Concern about the tank farm centres on its hillside location in an earthquake zone — as is all of Metro Vancouver — with a university of 30,000 students and staff above it and older neighbourhoods of single-family homes and townhouses below. A disaster could release oil flowing downhill or rising noxious smoke from a fire.
Ali Hounsell, a spokesperson for the expansion project, says it is "designed in a way that’s deemed to be safe for the community." That’s because it gained approval from the National Energy Board (NEB) in 2016, subject to 157 environmental, financial, and technical conditions.
“That was very well explored through the regulatory process,” she says.
The design has since been adjusted to add more space between the tanks and the company has a fire suppression plan for the site, Hounsell adds.
In March, the Houston, Tex., branch of Genesis Oil and Gas Consulting Ltd. submitted its updated risk assessment of the tank farm expansion to the NEB to satisfy one of the regulator's conditions of approving the pipeline project.
It concluded the risk of injury to individuals living downhill from the tank farm or driving on the road above it is within acceptable limits, about one in a million per year. The consultant’s report rates the risk of individual injury at Simon Fraser even lower, at one chance in 10 million per year, adding that areas facing the highest possible danger are within the Burnaby Terminal property itself.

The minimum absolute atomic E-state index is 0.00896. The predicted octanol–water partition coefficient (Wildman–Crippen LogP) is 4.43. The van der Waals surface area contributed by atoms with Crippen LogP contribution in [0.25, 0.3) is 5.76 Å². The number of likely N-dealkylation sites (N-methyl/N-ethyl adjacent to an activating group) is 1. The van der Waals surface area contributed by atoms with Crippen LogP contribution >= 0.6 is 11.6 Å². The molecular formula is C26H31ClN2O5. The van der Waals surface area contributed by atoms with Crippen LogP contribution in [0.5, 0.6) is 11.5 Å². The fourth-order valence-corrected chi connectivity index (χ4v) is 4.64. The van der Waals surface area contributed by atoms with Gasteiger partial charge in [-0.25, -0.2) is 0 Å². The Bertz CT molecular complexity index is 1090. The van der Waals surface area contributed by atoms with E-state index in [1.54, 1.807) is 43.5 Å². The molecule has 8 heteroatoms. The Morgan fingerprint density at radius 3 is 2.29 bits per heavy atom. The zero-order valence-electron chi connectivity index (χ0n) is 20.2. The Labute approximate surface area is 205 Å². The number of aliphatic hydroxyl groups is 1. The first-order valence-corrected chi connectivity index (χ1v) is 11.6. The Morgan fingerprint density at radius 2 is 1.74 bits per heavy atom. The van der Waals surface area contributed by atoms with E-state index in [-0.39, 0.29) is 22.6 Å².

That judgment is based on on guidelines created in 1995 by the Major Industrial Accidents Council of Canada.
The latest controversy in the area involves Kinder Morgan’s requirement to alert landowners directly affected by the new line that they can file a statement of opposition with the NEB. Burnaby Mayor Derek Corrigan wrote an open letter to residents April 18 saying that only landowners whose properties will be crossed are getting formal letters, but a much wider swath of land will be affected and those citizens should submit statements, too.
The city offered to guide people thought the complex and often-confusing process of sending a statement to the NEB. It also asked for an extension to the deadline to respond — a moving target set at 30 days after the last public ad announcing the consultation.
On Tuesday, NEB chairman Peter Watson issued an update recognizing that some residents have had trouble using its system and agreed to continue accepting submissions.
“The NEB is committed to accommodating anyone who’s having difficulty filing their statements, and encourages anyone intending on filing a statement to do so as soon as possible,” he wrote.
Effects reach beyond tank farm, critics say
Ann Jarrell is an opponent of the pipeline expansion who says she’s felt dizzy and ill as she drove by the tank farm to her condo at UniverCity. She blames fumes from the petroleum products stored in them.